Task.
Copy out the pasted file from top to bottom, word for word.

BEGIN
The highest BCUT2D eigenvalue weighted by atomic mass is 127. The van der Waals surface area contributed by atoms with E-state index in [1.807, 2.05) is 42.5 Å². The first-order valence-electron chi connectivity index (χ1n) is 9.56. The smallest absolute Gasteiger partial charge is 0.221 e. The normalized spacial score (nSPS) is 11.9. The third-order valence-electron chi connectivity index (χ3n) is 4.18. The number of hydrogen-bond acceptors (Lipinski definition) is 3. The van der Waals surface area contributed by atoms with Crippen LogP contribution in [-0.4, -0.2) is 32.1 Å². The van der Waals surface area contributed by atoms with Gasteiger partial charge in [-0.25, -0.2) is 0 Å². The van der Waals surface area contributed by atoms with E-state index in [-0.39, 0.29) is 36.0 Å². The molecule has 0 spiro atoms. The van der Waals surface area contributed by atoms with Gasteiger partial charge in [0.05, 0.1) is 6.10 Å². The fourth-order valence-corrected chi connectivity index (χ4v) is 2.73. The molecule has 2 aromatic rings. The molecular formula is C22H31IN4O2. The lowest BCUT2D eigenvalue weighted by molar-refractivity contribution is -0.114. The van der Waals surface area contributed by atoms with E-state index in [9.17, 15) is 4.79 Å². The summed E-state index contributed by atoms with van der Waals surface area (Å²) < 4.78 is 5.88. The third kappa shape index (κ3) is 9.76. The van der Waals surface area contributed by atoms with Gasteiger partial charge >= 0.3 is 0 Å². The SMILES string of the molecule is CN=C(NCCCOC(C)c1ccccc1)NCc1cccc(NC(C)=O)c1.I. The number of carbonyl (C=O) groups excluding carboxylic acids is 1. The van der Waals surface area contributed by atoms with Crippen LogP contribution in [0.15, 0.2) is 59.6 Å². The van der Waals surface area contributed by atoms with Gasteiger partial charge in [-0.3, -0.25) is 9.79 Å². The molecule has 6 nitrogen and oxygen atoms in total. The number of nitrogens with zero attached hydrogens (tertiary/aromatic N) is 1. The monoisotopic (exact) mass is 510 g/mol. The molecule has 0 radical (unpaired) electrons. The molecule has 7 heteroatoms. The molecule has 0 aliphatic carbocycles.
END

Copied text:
The highest BCUT2D eigenvalue weighted by atomic mass is 127. The van der Waals surface area contributed by atoms with E-state index in [1.807, 2.05) is 42.5 Å². The first-order valence-electron chi connectivity index (χ1n) is 9.56. The smallest absolute Gasteiger partial charge is 0.221 e. The normalized spacial score (nSPS) is 11.9. The third-order valence-electron chi connectivity index (χ3n) is 4.18. The number of hydrogen-bond acceptors (Lipinski definition) is 3. The van der Waals surface area contributed by atoms with Crippen LogP contribution in [-0.4, -0.2) is 32.1 Å². The van der Waals surface area contributed by atoms with Gasteiger partial charge in [-0.25, -0.2) is 0 Å². The van der Waals surface area contributed by atoms with E-state index in [-0.39, 0.29) is 36.0 Å². The molecule has 0 spiro atoms. The van der Waals surface area contributed by atoms with Gasteiger partial charge in [0.05, 0.1) is 6.10 Å². The fourth-order valence-corrected chi connectivity index (χ4v) is 2.73. The molecule has 2 aromatic rings. The molecular formula is C22H31IN4O2. The lowest BCUT2D eigenvalue weighted by molar-refractivity contribution is -0.114. The van der Waals surface area contributed by atoms with E-state index in [9.17, 15) is 4.79 Å². The summed E-state index contributed by atoms with van der Waals surface area (Å²) < 4.78 is 5.88. The third kappa shape index (κ3) is 9.76. The van der Waals surface area contributed by atoms with Gasteiger partial charge >= 0.3 is 0 Å². The SMILES string of the molecule is CN=C(NCCCOC(C)c1ccccc1)NCc1cccc(NC(C)=O)c1.I. The number of carbonyl (C=O) groups excluding carboxylic acids is 1. The van der Waals surface area contributed by atoms with Crippen LogP contribution in [0.15, 0.2) is 59.6 Å². The van der Waals surface area contributed by atoms with Gasteiger partial charge in [-0.3, -0.25) is 9.79 Å². The molecule has 6 nitrogen and oxygen atoms in total. The number of nitrogens with zero attached hydrogens (tertiary/aromatic N) is 1. The monoisotopic (exact) mass is 510 g/mol. The molecule has 0 radical (unpaired) electrons. The molecule has 7 heteroatoms. The molecule has 0 aliphatic carbocycles.